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For the average Indian, capital account convertibility has arrived with the Reserve Bank of India finally notifying the liberalised remittance scheme, which allows individuals to send up to $25,000 overseas a year .

A statement issued by the central bank said that, under this facility, resident individuals will be free to acquire and hold immovable property or shares or any other asset outside India without prior RBI approval.

"Individuals will also be able to open, maintain and hold foreign currency accounts with a bank outside India for making remittances under the scheme without prior approval of RBI."

This account can be used for putting through all transactions arising from eligible remittances.

A "free remittance" facility was indicated by Finance Minister Jaswant Singh in the course of the mini-Budget announcements.

The good news is that this facility is in addition to those already available for private and business travel, gift remittances, donations, studies, medical treatment for which residents can remit sizeable amounts in foreign currency.

The only pre-condition is that this facility cannot be used for remittance for any transaction prohibited or restricted under the Foreign Exchange Management Act (Fema).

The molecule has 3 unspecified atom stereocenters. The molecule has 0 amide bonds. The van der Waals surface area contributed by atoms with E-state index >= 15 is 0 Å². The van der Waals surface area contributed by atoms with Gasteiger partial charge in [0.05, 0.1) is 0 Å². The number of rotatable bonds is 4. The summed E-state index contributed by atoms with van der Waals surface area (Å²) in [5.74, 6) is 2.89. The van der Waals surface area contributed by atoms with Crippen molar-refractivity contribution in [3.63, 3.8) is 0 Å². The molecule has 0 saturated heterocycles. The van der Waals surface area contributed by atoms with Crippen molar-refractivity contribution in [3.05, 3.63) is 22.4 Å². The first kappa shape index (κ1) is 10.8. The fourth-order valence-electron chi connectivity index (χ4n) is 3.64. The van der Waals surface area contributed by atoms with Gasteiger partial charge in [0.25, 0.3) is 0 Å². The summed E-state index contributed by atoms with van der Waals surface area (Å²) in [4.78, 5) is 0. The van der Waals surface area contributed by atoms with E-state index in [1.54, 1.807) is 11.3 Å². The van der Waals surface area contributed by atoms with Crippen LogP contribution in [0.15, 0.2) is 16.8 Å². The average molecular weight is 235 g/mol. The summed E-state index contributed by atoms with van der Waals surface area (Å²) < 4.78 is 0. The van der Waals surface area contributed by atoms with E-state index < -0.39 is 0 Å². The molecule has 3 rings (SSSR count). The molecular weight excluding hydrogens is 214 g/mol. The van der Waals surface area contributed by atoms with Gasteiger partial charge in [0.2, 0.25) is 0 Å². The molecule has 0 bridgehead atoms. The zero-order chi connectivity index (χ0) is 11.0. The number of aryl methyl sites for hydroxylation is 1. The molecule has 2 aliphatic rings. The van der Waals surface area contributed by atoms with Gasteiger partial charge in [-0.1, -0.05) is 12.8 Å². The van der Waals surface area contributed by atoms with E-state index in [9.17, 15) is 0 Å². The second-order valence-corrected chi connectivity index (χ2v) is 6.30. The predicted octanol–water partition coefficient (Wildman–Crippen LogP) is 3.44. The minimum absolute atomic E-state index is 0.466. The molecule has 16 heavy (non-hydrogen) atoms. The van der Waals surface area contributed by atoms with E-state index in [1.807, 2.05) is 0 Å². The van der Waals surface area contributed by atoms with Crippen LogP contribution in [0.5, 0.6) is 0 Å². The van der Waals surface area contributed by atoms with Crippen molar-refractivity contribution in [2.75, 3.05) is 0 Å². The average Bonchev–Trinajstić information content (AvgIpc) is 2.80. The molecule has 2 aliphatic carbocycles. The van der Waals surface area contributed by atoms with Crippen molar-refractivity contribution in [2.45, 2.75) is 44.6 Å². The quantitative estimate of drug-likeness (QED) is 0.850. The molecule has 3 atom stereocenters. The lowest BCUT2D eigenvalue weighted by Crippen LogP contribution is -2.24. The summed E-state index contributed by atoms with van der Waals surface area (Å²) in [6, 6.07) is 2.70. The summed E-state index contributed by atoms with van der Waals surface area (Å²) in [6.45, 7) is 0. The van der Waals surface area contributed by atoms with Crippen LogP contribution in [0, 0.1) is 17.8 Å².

All that is required is that the applicant should furnish his income tax Permanent Account Number (PAN) and confirm to the bank that the funds being remitted are his own.

Banks have a bigger responsibility of carrying out the due diligence including complying with the know-your-customer norms as well as the anti-money laundering rules.

While there is no problem in remitting funds to the developed world, this facility cannot be used to send funds to countries identified by the financial action task force Financial Action Task Force (FATF), a global money-laundering watchdog set up by the Organisation for Economic Co-operation and Development (OECD), as a non-co-operative country.

The current list of non-co-operative countries includes Cook Islands, Egypt, Guatemala, Indonesia, Myanmar, Nauru, Nigeria, Philippines and Ukraine. Besides these countries, RBI has also kept Bhutan, Nepal, Mauritius and Pakistan outside this facility.

Till now, capital account convertibility existed only for NRIs and FIIs. An NRI can open a foreign currency or a rupee bank account and freely sell its properties and securities in India to take back the money.

Similarly, a portfolio fund manager can enter the stock and bond market at any point and pull out whenever he feels. While all an Indian could do was park the dollar bills after a foreign travel in a zero-interest account.

Now, an Indian can do what an FII or NRI is allowed up to $25,000. This is capital account convertibility in a limited way, even though a full-fledged capital account convertibility could take years.

The announcement may be driven by the need to create a demand for the dollar, which is sliding against the rupee. However, it's a landmark in the exchange control liberalisation programme.

After the critical forex reserves position of May 1991 followed by a devaluation in July the same year, the country today has an over $100 billion forex kitty that has paved the way for such a remittance facility.

Foreign exchange liberalisation began with the "liberalised exchange rate management system" in 1992 and entry of FIIs in 1993.

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